Review: Leave The World Behind by Rumaan Alam

“Three flamingos lifted out off the pool’s surface with a masculine flaunting of wings. Any flamingo, seeing this, would have wanted to incubate their issue. These were flamingos, the best of flamingos, hale and powerful. They rose into the air, a simple trick, and above the trees. The flamingos on the grass followed, seven human-sized pink birds, twisty and strange, ascending into the Long Island night, beautiful and terrifying in equal measures.”

Leave The World Behind – published by Bloomsbury Publishing, October 6th 2020

A magnetic novel about two families, strangers to each other, who are forced together on a long weekend gone terribly wrong

Amanda and Clay head out to a remote corner of Long Island expecting a vacation: a quiet reprieve from life in New York City, quality time with their teenage son and daughter, and a taste of the good life in the luxurious home they’ve rented for the week. But a late-night knock on the door breaks the spell. Ruth and G. H. are an older black couple—it’s their house, and they’ve arrived in a panic. They bring the news that a sudden blackout has swept the city. But in this rural area—with the TV and internet now down, and no cell phone service—it’s hard to know what to believe.

Should Amanda and Clay trust this couple—and vice versa? What happened back in New York? Is the vacation home, isolated from civilization, a truly safe place for their families? And are they safe from one another? 

Suspenseful and provocative, Rumaan Alam’s third novel is keenly attuned to the complexities of parenthood, race, and class. Leave the World Behind explores how our closest bonds are reshaped—and unexpected new ones are forged—in moments of crisis.

Find it on Goodreads.

Verdict: Very much not for me.

Rating: 1.5 out of 5.

Sometimes I am so in the minority with a book that I am starting to question whether I read the same book as everybody else. This is one of those cases (partly at least, because an abundance of DNF-reviews agrees with me). I did not get on with this. Maybe I should have called it quits when at 15% in, Alam had managed to reference the genitalia of three of the four family members. Snark aside, I was very much the wrong reader for this – where other people read scenes as tense, I found them satirical – and I do not particularly like satire. I found the tone impossible to pin down and as such the reading experience was more frustrating than anything else. Additionally, there were mainly three things that did not work for me: uneven perspective, disdainful characterisation, and a lack of trust in the reader’s intelligence.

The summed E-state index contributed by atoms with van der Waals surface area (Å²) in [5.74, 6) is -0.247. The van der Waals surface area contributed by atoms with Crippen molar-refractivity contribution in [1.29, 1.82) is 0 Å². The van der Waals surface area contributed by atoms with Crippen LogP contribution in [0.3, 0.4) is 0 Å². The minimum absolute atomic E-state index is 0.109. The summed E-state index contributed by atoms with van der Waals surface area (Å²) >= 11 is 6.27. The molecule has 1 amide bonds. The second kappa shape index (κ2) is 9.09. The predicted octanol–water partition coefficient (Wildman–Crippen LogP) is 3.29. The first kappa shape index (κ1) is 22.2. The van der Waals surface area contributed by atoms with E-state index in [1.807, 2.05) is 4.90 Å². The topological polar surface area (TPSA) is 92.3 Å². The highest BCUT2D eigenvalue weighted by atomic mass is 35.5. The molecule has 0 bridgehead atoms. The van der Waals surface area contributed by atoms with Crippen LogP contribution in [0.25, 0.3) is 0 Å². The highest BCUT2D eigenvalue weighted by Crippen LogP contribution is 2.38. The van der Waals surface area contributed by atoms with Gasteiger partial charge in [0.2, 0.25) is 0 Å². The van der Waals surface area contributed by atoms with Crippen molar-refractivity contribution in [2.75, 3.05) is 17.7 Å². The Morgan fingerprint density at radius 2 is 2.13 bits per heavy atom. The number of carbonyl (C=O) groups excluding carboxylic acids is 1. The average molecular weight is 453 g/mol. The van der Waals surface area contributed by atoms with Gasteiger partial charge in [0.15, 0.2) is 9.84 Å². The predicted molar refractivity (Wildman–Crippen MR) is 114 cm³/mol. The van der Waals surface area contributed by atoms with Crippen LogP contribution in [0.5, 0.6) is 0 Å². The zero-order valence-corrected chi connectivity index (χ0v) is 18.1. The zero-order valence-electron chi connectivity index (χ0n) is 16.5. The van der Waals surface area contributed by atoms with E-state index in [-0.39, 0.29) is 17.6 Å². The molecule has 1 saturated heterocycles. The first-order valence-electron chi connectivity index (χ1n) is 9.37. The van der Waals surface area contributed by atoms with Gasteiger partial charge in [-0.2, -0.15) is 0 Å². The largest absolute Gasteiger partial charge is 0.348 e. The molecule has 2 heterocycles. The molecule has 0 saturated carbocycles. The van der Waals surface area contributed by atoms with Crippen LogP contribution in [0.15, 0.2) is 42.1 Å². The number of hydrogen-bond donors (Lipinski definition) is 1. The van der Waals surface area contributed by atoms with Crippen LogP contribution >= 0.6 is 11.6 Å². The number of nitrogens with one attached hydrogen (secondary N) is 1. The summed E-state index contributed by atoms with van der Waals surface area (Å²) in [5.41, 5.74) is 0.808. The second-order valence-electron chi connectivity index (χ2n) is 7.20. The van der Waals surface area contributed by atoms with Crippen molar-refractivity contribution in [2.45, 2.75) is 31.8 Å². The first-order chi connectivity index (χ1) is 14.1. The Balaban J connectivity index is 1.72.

Alam chose a omniscient narrator for his story, flitting between his characters’ heads, often within the same paragraph. While this might have worked had the tone been different, here I found this led to a lack of tension and an immense amount of frustration on my end because he chose to keep things artificially hidden from the reader. I would have prefered the narration to be either closer to the two couples or further away, as it was, the sprinkled-in sentences about the outside world took the little bit of tension I felt completely away.

I do not mind unlikable characters (at all, especially when they are women) but I need to feel like the author cares for their characters. Here I felt like I could basically see Alam sneering at his characters and I found that approach unkind – and again leading to my lack of interest in what was going on. He is also weirdly focussed on genitalia in a way that I found frankly baffling – I do not know what purpose the masturbation and sex scenes played for the story and I would have rather not spent this much time reading about a teenager’s penis.

It felt like Alam did not trust his readers to understand subtext or character development. Everything is spelt out, excrutiatingly. So much that I started to wonder if something really obvious was flying over my head. By the time I finished this book, all goodwill I had towards this book based on the incredible premise was lost.

Content warnings: depiction of racism, vomit, loss of teeth, disease on unknown origin, alcohol abuse, spiders

I received an ARC of this book courtesy of NetGalley and the publisher in exchange for an honest review. The quotations are taken from an unfinished copy and are subject to change.

10 thoughts on “Review: Leave The World Behind by Rumaan Alam

    1. I think if the tone had worked for me and I could have read this as tense rather than satirical, it would probably have worked better for me – I think some of the more frustrating scenes work better in a horror mindset.

      Liked by 1 person

  1. What a mess! Great review – I’d also rather not spend too much time reading about genitalia, much less from teens, so I’ll be skipping this!

    Like

  2. Oh no… I recently grabbed a copy of this one but am now regretting it. Explicitly spelling things out and failing to trust the reader’s intelligence are definite pet peeves. And the premise sounded so good! How disappointing.

    Like

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